Much of ICAST’s recent work focuses on analyzing the types of infections seen in patients. Testing for infection is performed by taking a sample for a culture—often blood, urine, or fluid from a body cavity—and submitting it to a lab where they try to grow bacteria. “They identify the type of bacteria and test their susceptibility to a host of different drugs for us to use clinically. We submit at least 100 cultures per month in Foster Hospital, then use that data to see what types of bacteria they are growing in patients who, for instance, might have pneumonia, and then identify the drugs to which they are susceptible.”

The way that an animal responds to medicine can change over time. “There’s evidence in some cats and dogs that after a certain course of antimicrobials they can host specific bacteria that are drug-resistant,” DeStefano explains. “Later in life, they might develop a new infection and that might be harder to treat if it happens to be caused by one of those bugs.”

DeStefano added that the small animal veterinary field often focuses on making an individual pet better, so it is a paradigm shift to remember to be mindful about prudent antibiotic use and thinking about the whole population.

Administer medications as directed
Pet owners are warned to not take matters into their own hands. Fellman cautions that medications should be administered as directed by your veterinarian. “There’s always been a recommendation to complete a full course of antibiotics, but now we’re starting to learn that for people maybe you should stop taking antibiotics when your sinus infection symptoms are better. In dogs there is a study testing the administration of antibiotics one day past resolution of clinical signs for a UTI,” she says.

“Shorter courses of antibiotics are increasingly recognized to be as effective as longer courses. This has been well-documented in humans, and there are increasing numbers of studies for veterinary species as well,” Fellman added.

While admitting that some infections are probably overtreated, Fellman reiterated that the best advice is to follow the direction of your veterinarian.

With the maintenance and continuous monitoring of the culture data, as well as ongoing research at Cummings School and beyond, the information of best practices and recommendations for doctors, technicians, pet owners, and students are updated regularly.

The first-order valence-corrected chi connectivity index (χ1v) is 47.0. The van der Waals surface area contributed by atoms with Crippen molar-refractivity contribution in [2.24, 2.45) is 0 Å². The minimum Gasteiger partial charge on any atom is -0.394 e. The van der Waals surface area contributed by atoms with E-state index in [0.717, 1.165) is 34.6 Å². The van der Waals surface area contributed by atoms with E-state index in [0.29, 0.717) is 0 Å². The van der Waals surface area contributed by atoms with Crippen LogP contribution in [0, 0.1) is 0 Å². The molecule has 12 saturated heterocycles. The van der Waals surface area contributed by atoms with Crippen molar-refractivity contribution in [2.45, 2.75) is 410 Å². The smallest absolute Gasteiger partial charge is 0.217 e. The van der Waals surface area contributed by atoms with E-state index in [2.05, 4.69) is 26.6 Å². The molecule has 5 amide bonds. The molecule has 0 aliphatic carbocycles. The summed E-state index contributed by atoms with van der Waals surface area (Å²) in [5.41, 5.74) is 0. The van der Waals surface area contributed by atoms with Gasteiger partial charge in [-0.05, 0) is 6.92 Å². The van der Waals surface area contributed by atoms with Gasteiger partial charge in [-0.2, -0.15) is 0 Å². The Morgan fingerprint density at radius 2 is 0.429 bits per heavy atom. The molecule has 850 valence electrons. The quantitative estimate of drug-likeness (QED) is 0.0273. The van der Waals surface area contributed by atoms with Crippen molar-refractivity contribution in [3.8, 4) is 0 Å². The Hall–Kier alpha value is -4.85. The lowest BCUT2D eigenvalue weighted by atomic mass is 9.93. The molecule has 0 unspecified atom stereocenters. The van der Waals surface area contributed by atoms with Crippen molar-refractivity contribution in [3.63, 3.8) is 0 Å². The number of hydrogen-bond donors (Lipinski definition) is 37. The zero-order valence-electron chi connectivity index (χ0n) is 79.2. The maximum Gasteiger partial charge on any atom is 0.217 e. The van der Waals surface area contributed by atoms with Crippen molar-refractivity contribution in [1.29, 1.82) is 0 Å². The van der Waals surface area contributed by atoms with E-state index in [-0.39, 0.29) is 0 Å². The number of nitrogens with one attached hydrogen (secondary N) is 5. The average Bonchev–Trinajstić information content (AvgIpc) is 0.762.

“There is an evolving landscape in terms of prescribing,” DeStefano insists. “The way I learned about treating infections and prescribing antibiotics a decade ago is very different than now.” We’re gaining more evidence that some traditional practices should be questioned about whether they still represent best medicine.

Through ICAST, research projects are developed on-site or in partnership with other hospitals, and infection control policies are consistently monitored and adjusted as needed to reflect the latest information.

“We have a guideline for antibiotic prescribing in the hospital that’s one of our education tools,” Fellman explains. “The information is available digitally or in print so if, for example, a dog has a UTI or pneumonia, this is our hospital’s recommendation for therapy.”

As another example, the hospital recently launched a remedy to provide to owners whose dog is experiencing acute diarrhea. “We used to give an antibiotic, but we realized it didn’t consistently decrease the length of diarrhea, so we’re giving these kits prepared with food and a probiotic, which are effective without the use of an antibiotic,” says Fellman.

According to Fellman, ICAST is also working to define what constitutes a hospital-associated infection to increase recognition within the hospital, as well as standardizing when gloves are required for hospitalized cases, and improving the infection control practices.

“There are many things we’d like to do, but we stay focused on our mission and target our efforts to the most critical interventions to reduce resistant infections in our patients,” Fellman concludes.

Download as: